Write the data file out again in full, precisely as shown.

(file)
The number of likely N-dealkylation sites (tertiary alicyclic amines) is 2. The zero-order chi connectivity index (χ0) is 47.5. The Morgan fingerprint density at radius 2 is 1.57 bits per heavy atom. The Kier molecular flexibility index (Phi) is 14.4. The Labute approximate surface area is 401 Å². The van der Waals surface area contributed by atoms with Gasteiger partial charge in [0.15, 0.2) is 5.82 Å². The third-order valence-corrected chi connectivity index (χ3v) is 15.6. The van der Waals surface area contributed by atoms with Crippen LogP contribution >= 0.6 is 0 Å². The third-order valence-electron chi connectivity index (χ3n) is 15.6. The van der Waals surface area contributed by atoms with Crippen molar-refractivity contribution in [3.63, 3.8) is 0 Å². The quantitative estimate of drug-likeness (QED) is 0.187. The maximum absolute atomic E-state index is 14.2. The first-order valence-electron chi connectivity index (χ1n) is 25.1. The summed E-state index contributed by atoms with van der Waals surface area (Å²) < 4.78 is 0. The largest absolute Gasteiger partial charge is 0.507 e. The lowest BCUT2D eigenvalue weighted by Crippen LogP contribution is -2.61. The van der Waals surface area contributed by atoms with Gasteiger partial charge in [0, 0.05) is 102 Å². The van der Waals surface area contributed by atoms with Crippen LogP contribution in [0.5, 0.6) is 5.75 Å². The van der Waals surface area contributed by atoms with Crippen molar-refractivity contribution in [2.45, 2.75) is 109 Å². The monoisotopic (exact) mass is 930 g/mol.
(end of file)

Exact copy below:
The number of likely N-dealkylation sites (tertiary alicyclic amines) is 2. The zero-order chi connectivity index (χ0) is 47.5. The Morgan fingerprint density at radius 2 is 1.57 bits per heavy atom. The Kier molecular flexibility index (Phi) is 14.4. The Labute approximate surface area is 401 Å². The van der Waals surface area contributed by atoms with Gasteiger partial charge in [0.15, 0.2) is 5.82 Å². The third-order valence-corrected chi connectivity index (χ3v) is 15.6. The van der Waals surface area contributed by atoms with Crippen LogP contribution >= 0.6 is 0 Å². The third-order valence-electron chi connectivity index (χ3n) is 15.6. The van der Waals surface area contributed by atoms with Crippen molar-refractivity contribution in [3.63, 3.8) is 0 Å². The quantitative estimate of drug-likeness (QED) is 0.187. The maximum absolute atomic E-state index is 14.2. The first-order valence-electron chi connectivity index (χ1n) is 25.1. The summed E-state index contributed by atoms with van der Waals surface area (Å²) < 4.78 is 0. The largest absolute Gasteiger partial charge is 0.507 e. The lowest BCUT2D eigenvalue weighted by Crippen LogP contribution is -2.61. The van der Waals surface area contributed by atoms with Gasteiger partial charge in [0, 0.05) is 102 Å². The van der Waals surface area contributed by atoms with Crippen LogP contribution in [0.5, 0.6) is 5.75 Å². The van der Waals surface area contributed by atoms with Crippen molar-refractivity contribution in [2.45, 2.75) is 109 Å². The monoisotopic (exact) mass is 930 g/mol.